I have no idea about these Biology Concentrations.

<p>I'm majoring in Biology and as I was looking on my school's department website I saw that there are several concentrations to choose from. I don't know exactly what I want to do with my Biology degree. I don't want to go to medical school, I want to get my Ph.D in whatever I decide to specialize in (marine biology, neuroscience, zoology, etc.), but I don't know what that is yet. So I just wanted to get a basic degree in biology that would allow me to decide later on what I want to do, because right now I'm still figuring that out. </p>

<p>So here are the concentrations:</p>

Cellular & Molecular Biology
Comprehensive (?)
Ecology & Evolution
Integrative Physiology
Urban Horticulture</p>

<p>I have no idea which one best suits me. I was leaning towards Microbiology, but I don't want to limit myself to that if I decide to go in a different direction later. So my question is, what do these all mean? Well I guess I mean, what would I be able to do with each of these and which would be the best to choose for someone like me?</p>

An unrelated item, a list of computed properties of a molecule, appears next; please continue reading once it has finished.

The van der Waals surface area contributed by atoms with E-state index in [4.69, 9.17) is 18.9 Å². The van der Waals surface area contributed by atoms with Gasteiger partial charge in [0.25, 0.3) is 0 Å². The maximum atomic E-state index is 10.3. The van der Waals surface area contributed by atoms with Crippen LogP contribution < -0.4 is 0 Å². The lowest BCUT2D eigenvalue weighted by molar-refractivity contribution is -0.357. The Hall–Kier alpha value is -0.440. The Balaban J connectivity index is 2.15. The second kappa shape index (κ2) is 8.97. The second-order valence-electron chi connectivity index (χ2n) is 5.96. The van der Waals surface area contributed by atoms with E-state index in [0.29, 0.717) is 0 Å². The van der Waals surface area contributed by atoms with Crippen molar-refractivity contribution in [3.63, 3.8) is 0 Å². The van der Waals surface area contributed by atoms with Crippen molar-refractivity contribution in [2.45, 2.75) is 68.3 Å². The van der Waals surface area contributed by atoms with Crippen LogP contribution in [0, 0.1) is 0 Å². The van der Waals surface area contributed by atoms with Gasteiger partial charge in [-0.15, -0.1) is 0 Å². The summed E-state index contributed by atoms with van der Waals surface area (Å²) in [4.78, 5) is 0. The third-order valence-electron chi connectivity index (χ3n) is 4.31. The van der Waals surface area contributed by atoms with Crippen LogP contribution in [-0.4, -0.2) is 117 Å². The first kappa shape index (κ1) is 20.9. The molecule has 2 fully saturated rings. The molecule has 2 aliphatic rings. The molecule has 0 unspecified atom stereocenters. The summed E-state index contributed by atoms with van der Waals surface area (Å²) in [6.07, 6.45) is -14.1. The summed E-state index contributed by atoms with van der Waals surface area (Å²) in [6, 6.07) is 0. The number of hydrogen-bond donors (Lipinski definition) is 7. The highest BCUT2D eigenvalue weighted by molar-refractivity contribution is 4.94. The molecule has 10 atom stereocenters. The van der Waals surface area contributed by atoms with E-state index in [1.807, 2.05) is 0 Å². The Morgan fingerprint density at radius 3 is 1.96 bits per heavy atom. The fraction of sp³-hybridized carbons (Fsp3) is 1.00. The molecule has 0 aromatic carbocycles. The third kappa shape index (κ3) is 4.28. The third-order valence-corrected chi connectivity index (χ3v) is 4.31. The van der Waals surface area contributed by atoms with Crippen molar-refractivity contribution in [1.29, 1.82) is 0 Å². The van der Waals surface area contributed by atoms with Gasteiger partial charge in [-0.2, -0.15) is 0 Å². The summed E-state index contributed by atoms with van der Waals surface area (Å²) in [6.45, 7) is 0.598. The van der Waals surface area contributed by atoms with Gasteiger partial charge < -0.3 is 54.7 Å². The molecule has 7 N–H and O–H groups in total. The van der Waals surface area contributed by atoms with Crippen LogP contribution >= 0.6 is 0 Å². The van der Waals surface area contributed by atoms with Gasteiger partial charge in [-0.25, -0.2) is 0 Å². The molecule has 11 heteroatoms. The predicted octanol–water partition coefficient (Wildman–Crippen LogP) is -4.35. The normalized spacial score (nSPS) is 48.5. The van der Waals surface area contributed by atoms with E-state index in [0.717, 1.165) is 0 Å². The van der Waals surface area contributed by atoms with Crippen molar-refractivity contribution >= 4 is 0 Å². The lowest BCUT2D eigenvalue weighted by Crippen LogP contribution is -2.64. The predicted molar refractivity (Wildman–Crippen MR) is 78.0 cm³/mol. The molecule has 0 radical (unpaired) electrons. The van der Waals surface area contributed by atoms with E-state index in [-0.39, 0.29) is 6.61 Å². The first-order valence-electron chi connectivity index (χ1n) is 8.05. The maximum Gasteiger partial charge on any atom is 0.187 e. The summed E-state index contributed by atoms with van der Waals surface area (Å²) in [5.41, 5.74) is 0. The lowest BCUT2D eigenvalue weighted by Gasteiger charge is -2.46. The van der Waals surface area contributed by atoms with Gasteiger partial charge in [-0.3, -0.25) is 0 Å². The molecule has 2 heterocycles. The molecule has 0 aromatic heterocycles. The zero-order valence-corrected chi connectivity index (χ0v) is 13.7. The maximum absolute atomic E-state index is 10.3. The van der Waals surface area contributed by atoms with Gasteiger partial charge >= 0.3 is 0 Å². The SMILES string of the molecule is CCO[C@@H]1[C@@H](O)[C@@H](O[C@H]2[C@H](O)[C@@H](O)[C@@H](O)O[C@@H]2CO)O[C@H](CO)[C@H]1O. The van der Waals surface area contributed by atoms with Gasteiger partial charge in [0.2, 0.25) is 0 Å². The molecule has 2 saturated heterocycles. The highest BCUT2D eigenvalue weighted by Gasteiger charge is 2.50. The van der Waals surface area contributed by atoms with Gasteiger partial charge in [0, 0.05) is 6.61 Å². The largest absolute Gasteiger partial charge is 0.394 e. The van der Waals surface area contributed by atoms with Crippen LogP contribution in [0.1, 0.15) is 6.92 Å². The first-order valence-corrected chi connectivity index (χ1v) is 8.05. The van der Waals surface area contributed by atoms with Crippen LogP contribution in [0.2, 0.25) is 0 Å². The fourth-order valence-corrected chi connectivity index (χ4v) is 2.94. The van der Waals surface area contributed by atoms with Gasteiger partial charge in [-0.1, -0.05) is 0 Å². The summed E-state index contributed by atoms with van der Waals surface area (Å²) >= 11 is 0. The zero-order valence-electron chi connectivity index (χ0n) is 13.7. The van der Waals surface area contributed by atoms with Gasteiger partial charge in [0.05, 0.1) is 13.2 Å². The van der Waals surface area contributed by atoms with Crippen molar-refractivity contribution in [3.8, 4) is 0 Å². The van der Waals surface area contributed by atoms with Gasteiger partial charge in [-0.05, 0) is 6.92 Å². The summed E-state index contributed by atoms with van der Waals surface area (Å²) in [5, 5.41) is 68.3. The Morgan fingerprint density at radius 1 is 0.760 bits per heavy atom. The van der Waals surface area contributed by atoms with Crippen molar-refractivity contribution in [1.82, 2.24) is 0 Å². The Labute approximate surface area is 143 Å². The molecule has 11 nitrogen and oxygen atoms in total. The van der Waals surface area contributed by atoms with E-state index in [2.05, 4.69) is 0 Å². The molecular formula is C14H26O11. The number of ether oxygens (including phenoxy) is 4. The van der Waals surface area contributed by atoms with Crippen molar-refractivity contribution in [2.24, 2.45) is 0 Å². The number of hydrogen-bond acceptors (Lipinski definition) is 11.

<p>Come on, anyone know about this?</p>

<p>Not something a common CCer would know, especially since they can mean slightly different things in different schools. Don't you have any pre-major advisers assigned to you? You can also ask Biology majors in your college, or even professors.</p>

<p>How do you expect other people to tell you what YOU should concentrate in?</p>


That sounds just fine. Believe me, graduate schools won't care about your what your concentration was; they will only care that you took courses appropriate to their program. So take interesting courses in fields that you think you might enter, and don't take the concentration decision too seriously. If you MUST fulfill a concentration, then do the one that is most flexible in allowing you to explore the classes you want to take.</p>

<p>You'll figure out what best suits you once you've taken a few semesters of bio courses. There is no way for you, or us, to know what you'll be interested in specifically. Also, choosing one concentration doesn't mean you'll be stuck in that field forever, you'll get a well-rounded bio education regardless of concentration, so for now just take courses that interest you, and worry about the specifics just yet.</p>